Paul F. Pilch, PhD

Professor, Biochemistry

Paul Pilch
(617) 638-4044
72 E. Concord St Silvio Conte (K)

Biography

Research Interests: Cell biology of fuel utilization in adipocytes and skeletal muscle.

The modern Western diet coupled with a sedentary lifestyle has led to an epidemic of obesity, a consequence of which is a dramatic rise in the incidence of type II diabetes mellitus, a malfunction in insulin-regulated metabolism. At the cellular level, type II diabetes is characterized by failure of insulin to act in liver, muscle and fat. We study aspects of insulin signaling and action in the latter two tissues. Insulin resistance in muscle (and fat) derives from the failure of insulin to activate the tissue-specific glucose transporter GLUT4. The activation mechanism for this process involves vesicle trafficking and protein targeting with regard to GLUT4 and the insulin receptor. We are characterizing the formation and protein content of GLUT4-containing vesicles; we are trying to identify the organelles through which they pass on their way to and from the cell surface and we are determining the communication mechanism(s) (signaling) from the insulin receptor to the GLUT4-containing vesicles. These studies involve both fat and muscle cells, and we are also studying the physiological role of cell surface (plasma membrane) micro-domains called caveolae that are particularly abundant in these tissues. We have evidence for the hypothesis that caveolae (for little caves that are small invaginations of the plasma membrane into the cytosol) are involved in lipid trafficking.

We continue to study other aspects of adipocyte and muscle cell biology to understand the interplay between glucose and fat metabolism as well as the interplay between adipocytes and muscle required for overall metabolic homeostasis. Indeed, we wish to uncover the mechanism(s) by exercise also regulates some of these same parameters independent of insulin. Understanding these pathways will help us to figure out how they are compromised in pathophysiological states such as diabetes.

Other Positions

  • Graduate Faculty (Primary Mentor of Grad Students), Boston University School of Medicine, Division of Graduate Medical Sciences
  • Professor, Molecular Medicine, Medicine, Boston University School of Medicine
  • Research Professor, Physiology & Biophysics, Boston University School of Medicine
  • Boston Medical Center

Education

  • Purdue University, PhD
  • Temple University, BA

Publications

  • Published on 3/9/2017

    Ding SY, Liu L, Pilch PF. Muscular dystrophy in PTFR/cavin-1 null mice. JCI Insight. 2017 Mar 09; 2(5):e91023. PMID: 28289716.

    Read at: PubMed
  • Published on 12/8/2016

    Scheller EL, Doucette CR, Learman BS, Cawthorn WP, Khandaker S, Schell B, Wu B, Ding SY, Bredella MA, Fazeli PK, Khoury B, Jepsen KJ, Pilch PF, Klibanski A, Rosen CJ, MacDougald OA. Corrigendum: Region-specific variation in the properties of skeletal adipocytes reveals regulated and constitutive marrow adipose tissues. Nat Commun. 2016 Dec 08; 7:13775. PMID: 27929114.

    Read at: PubMed
  • Published on 8/16/2016

    Liu L, Pilch PF. PTRF/Cavin-1 promotes efficient ribosomal RNA transcription in response to metabolic challenges. Elife. 2016 Aug 16; 5. PMID: 27528195.

    Read at: PubMed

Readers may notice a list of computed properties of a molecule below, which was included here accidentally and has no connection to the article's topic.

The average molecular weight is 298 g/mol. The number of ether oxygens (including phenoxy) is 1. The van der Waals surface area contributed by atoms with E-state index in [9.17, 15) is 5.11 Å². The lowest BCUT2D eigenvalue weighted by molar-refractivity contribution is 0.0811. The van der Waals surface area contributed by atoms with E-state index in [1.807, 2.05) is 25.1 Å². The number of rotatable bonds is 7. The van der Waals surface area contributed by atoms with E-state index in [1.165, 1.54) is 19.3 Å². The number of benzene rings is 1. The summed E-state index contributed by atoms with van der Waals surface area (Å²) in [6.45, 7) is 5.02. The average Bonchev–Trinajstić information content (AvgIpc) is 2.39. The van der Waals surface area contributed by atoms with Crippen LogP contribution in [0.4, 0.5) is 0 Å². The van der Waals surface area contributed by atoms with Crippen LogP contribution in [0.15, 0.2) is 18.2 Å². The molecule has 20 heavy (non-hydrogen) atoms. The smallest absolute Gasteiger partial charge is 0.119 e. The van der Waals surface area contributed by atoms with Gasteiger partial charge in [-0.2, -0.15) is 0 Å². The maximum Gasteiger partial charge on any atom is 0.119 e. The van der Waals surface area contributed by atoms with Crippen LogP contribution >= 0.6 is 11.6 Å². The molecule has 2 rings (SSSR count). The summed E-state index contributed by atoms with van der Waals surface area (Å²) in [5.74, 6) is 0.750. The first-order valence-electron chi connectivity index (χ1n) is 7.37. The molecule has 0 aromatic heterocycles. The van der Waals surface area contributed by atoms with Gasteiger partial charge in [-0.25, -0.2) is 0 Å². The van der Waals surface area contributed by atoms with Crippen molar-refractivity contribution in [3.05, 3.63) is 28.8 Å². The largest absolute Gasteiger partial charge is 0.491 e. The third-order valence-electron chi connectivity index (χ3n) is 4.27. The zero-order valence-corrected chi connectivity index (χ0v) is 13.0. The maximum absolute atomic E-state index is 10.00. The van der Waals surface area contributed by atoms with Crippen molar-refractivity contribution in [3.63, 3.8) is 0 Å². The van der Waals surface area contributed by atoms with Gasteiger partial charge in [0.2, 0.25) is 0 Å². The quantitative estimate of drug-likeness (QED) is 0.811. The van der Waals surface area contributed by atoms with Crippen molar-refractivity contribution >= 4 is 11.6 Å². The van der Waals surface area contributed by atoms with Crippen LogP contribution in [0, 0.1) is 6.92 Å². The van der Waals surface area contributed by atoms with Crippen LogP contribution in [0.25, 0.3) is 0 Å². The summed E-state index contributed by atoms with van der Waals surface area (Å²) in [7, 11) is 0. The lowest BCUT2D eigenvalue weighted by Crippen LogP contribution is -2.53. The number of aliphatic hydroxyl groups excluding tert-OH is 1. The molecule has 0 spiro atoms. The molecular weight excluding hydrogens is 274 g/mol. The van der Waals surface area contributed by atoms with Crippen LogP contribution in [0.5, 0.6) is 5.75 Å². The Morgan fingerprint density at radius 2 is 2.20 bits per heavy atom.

• Published on 9/18/2015

    Jedrychowski MP, Liu L, Laflamme CJ, Karastergiou K, Meshulam T, Ding SY, Wu Y, Lee MJ, Gygi SP, Fried SK, Pilch PF. Adiporedoxin, an upstream regulator of ER oxidative folding and protein secretion in adipocytes. Mol Metab. 2015 Nov; 4(11):758-70. PMID: 26629401.

    Read at: PubMed
  • Published on 8/31/2015

    Lo HP, Nixon SJ, Hall TE, Cowling BS, Ferguson C, Morgan GP, Schieber NL, Fernandez-Rojo MA, Bastiani M, Floetenmeyer M, Martel N, Laporte J, Pilch PF, Parton RG. The caveolin-cavin system plays a conserved and critical role in mechanoprotection of skeletal muscle. J Cell Biol. 2015 Aug 31; 210(5):833-49. PMID: 26323694.

    Read at: PubMed
  • Published on 8/6/2015

    Scheller EL, Doucette CR, Learman BS, Cawthorn WP, Khandaker S, Schell B, Wu B, Ding SY, Bredella MA, Fazeli PK, Khoury B, Jepsen KJ, Pilch PF, Klibanski A, Rosen CJ, MacDougald OA. Region-specific variation in the properties of skeletal adipocytes reveals regulated and constitutive marrow adipose tissues. Nat Commun. 2015; 6:7808. PMID: 26245716.

    Read at: PubMed
  • Published on 7/18/2014

    Liu L, Hansen CG, Honeyman BJ, Nichols BJ, Pilch PF. Cavin-3 knockout mice show that cavin-3 is not essential for caveolae formation, for maintenance of body composition, or for glucose tolerance. PLoS One. 2014; 9(7):e102935. PMID: 25036884.

    Read at: PubMed
  • Published on 2/7/2014

    Ding SY, Lee MJ, Summer R, Liu L, Fried SK, Pilch PF. Pleiotropic effects of cavin-1 deficiency on lipid metabolism. J Biol Chem. 2014 Mar 21; 289(12):8473-83. PMID: 24509860.

    Read at: PubMed
  • Published on 7/11/2013

    Fernández-Rojo MA, Gongora M, Fitzsimmons RL, Martel N, Martin SD, Nixon SJ, Brooks AJ, Ikonomopoulou MP, Martin S, Lo HP, Myers SA, Restall C, Ferguson C, Pilch PF, McGee SL, Anderson RL, Waters MJ, Hancock JF, Grimmond SM, Muscat GE, Parton RG. Caveolin-1 is necessary for hepatic oxidative lipid metabolism: evidence for crosstalk between caveolin-1 and bile acid signaling. Cell Rep. 2013 Jul 25; 4(2):238-47. PMID: 23850288.

    Read at: PubMed
  • Published on 4/25/2013

    Govender P, Romero F, Shah D, Paez J, Ding SY, Liu L, Gower A, Baez E, Aly SS, Pilch P, Summer R. Cavin1; a regulator of lung function and macrophage phenotype. PLoS One. 2013; 8(4):e62045. PMID: 23634221.

    Read at: PubMed

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